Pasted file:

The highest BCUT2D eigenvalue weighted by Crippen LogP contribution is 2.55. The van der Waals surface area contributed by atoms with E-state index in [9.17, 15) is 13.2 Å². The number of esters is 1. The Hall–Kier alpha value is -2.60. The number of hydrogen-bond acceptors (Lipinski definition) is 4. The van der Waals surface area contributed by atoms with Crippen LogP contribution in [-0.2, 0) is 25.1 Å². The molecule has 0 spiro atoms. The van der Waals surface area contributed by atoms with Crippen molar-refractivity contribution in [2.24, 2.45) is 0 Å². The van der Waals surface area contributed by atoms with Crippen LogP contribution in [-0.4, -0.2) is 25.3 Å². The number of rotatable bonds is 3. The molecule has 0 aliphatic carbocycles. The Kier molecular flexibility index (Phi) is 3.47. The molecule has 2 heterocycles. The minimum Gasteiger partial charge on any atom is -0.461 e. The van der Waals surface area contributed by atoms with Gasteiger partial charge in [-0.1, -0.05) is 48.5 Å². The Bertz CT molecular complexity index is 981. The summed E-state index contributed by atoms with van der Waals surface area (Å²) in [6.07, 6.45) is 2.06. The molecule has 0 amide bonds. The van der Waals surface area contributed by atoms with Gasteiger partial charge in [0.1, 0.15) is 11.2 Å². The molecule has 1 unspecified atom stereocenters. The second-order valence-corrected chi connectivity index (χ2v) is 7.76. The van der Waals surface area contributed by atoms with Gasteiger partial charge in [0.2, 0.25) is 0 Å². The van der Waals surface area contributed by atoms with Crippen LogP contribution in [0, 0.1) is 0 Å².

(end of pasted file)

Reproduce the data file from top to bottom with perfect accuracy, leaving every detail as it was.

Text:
The highest BCUT2D eigenvalue weighted by Crippen LogP contribution is 2.55. The van der Waals surface area contributed by atoms with E-state index in [9.17, 15) is 13.2 Å². The number of esters is 1. The Hall–Kier alpha value is -2.60. The number of hydrogen-bond acceptors (Lipinski definition) is 4. The van der Waals surface area contributed by atoms with Crippen LogP contribution in [-0.2, 0) is 25.1 Å². The molecule has 0 spiro atoms. The van der Waals surface area contributed by atoms with Crippen molar-refractivity contribution in [2.24, 2.45) is 0 Å². The van der Waals surface area contributed by atoms with Crippen LogP contribution in [-0.4, -0.2) is 25.3 Å². The number of rotatable bonds is 3. The molecule has 0 aliphatic carbocycles. The Kier molecular flexibility index (Phi) is 3.47. The molecule has 2 heterocycles. The minimum Gasteiger partial charge on any atom is -0.461 e. The van der Waals surface area contributed by atoms with Gasteiger partial charge in [-0.1, -0.05) is 48.5 Å². The Bertz CT molecular complexity index is 981. The summed E-state index contributed by atoms with van der Waals surface area (Å²) in [6.07, 6.45) is 2.06. The molecule has 0 amide bonds. The van der Waals surface area contributed by atoms with Gasteiger partial charge in [0.1, 0.15) is 11.2 Å². The molecule has 1 unspecified atom stereocenters. The second-order valence-corrected chi connectivity index (χ2v) is 7.76. The van der Waals surface area contributed by atoms with Gasteiger partial charge in [0.2, 0.25) is 0 Å². The van der Waals surface area contributed by atoms with Crippen LogP contribution in [0, 0.1) is 0 Å².